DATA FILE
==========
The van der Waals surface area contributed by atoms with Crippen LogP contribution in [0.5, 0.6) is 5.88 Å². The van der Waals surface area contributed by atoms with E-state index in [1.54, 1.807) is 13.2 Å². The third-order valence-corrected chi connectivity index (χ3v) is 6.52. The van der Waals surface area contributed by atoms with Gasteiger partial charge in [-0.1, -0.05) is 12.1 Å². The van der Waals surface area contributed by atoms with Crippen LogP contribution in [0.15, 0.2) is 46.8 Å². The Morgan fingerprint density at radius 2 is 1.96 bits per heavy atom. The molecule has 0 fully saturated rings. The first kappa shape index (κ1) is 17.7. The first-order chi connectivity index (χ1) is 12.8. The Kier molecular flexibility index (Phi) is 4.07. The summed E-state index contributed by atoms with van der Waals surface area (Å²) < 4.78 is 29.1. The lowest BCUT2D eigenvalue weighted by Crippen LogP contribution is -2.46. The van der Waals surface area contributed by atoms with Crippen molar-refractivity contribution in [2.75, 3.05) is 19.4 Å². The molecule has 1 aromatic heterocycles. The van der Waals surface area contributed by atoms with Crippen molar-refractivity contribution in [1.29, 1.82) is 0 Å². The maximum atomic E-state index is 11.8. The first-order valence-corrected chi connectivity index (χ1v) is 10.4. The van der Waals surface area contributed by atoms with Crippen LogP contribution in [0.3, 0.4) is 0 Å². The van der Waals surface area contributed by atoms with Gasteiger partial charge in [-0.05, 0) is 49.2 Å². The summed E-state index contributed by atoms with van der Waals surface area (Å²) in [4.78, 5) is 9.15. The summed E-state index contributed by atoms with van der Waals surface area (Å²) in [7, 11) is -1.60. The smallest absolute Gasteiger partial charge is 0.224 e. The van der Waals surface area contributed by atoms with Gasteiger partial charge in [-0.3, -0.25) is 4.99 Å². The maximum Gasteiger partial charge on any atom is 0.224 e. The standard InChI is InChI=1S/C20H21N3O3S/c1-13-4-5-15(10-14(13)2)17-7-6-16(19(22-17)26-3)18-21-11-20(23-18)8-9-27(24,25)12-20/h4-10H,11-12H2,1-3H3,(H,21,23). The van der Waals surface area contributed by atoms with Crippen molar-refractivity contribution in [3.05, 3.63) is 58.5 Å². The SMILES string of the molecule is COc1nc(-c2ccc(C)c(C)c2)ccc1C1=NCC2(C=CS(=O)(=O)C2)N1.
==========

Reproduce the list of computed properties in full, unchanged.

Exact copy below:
The van der Waals surface area contributed by atoms with Crippen LogP contribution in [0.5, 0.6) is 5.88 Å². The van der Waals surface area contributed by atoms with E-state index in [1.54, 1.807) is 13.2 Å². The third-order valence-corrected chi connectivity index (χ3v) is 6.52. The van der Waals surface area contributed by atoms with Gasteiger partial charge in [-0.1, -0.05) is 12.1 Å². The van der Waals surface area contributed by atoms with Crippen LogP contribution in [0.15, 0.2) is 46.8 Å². The Morgan fingerprint density at radius 2 is 1.96 bits per heavy atom. The molecule has 0 fully saturated rings. The first kappa shape index (κ1) is 17.7. The first-order chi connectivity index (χ1) is 12.8. The Kier molecular flexibility index (Phi) is 4.07. The summed E-state index contributed by atoms with van der Waals surface area (Å²) < 4.78 is 29.1. The lowest BCUT2D eigenvalue weighted by Crippen LogP contribution is -2.46. The van der Waals surface area contributed by atoms with Crippen molar-refractivity contribution in [2.75, 3.05) is 19.4 Å². The molecule has 1 aromatic heterocycles. The van der Waals surface area contributed by atoms with Crippen molar-refractivity contribution in [1.29, 1.82) is 0 Å². The maximum atomic E-state index is 11.8. The first-order valence-corrected chi connectivity index (χ1v) is 10.4. The van der Waals surface area contributed by atoms with Crippen LogP contribution in [0.3, 0.4) is 0 Å². The van der Waals surface area contributed by atoms with Gasteiger partial charge in [-0.05, 0) is 49.2 Å². The summed E-state index contributed by atoms with van der Waals surface area (Å²) in [4.78, 5) is 9.15. The summed E-state index contributed by atoms with van der Waals surface area (Å²) in [7, 11) is -1.60. The smallest absolute Gasteiger partial charge is 0.224 e. The van der Waals surface area contributed by atoms with Gasteiger partial charge in [-0.3, -0.25) is 4.99 Å². The maximum Gasteiger partial charge on any atom is 0.224 e. The standard InChI is InChI=1S/C20H21N3O3S/c1-13-4-5-15(10-14(13)2)17-7-6-16(19(22-17)26-3)18-21-11-20(23-18)8-9-27(24,25)12-20/h4-10H,11-12H2,1-3H3,(H,21,23). The van der Waals surface area contributed by atoms with Crippen molar-refractivity contribution in [3.05, 3.63) is 58.5 Å². The SMILES string of the molecule is COc1nc(-c2ccc(C)c(C)c2)ccc1C1=NCC2(C=CS(=O)(=O)C2)N1.